Thursday, December 2, 2010

what is imperative sentence and when to use

• Imperatives do not show personal contrasts. It always implies
a second person subject. It does not show tense change. It refers always
to future.

In the above passage, sentences in bold letters/italics do not have
the subject, the addressee, ‘you’ which is traditionally omitted.
Realise things could be worse.

Don’t think too much on bad things.

Note: Let your experience fully satisfy you. (Refer to ‘Theme Focus)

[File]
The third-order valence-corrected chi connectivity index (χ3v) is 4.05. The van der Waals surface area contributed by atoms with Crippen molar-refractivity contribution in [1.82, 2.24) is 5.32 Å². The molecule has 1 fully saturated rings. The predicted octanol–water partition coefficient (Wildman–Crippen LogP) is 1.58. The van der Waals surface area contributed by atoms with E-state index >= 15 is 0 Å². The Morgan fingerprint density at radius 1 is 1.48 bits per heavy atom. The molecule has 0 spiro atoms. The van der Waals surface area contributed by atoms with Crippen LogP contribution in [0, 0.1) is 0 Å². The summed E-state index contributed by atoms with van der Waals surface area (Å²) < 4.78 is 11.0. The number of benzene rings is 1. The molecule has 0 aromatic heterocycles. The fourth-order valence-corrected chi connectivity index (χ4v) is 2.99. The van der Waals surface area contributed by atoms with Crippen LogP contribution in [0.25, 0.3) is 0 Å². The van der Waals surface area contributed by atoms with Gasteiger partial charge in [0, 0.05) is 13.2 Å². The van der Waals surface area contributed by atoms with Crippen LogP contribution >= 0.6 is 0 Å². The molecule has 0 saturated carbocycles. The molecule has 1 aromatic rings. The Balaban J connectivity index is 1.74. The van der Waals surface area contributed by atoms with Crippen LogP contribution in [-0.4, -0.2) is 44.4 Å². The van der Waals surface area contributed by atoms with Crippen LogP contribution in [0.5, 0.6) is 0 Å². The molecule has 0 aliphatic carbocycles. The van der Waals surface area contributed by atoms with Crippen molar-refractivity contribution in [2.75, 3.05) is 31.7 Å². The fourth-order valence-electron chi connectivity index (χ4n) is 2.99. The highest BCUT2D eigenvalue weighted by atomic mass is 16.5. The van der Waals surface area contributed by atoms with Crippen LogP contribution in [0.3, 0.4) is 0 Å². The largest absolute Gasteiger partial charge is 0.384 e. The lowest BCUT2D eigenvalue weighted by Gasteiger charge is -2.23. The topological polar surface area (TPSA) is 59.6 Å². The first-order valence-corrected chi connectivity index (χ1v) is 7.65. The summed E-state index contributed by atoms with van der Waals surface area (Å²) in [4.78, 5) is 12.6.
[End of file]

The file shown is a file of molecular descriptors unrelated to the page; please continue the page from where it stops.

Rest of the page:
Let’s not waste time. (Another form of using the word ‘let’.)

• Principal uses of imperatives:

1. Direction/instruction, advice:
Keep this syrup in a cool dry place.
Don’t go near the fire.
Go straight along this road.
Take a left turn at the signal.

2. Commands or requests for performance:
Answer the following questions.
Find/the volume of a sphere of radius 2 cm.

3. Preliminaries to an argument/demo:
Let’s take a round-bottomed flask.
Suppose we grant him leave for a month.

4. Subject with imperatives:
‘Someone answer the question’.
Note: ‘Someone can answer the question,’ is not imperative but
declarative.

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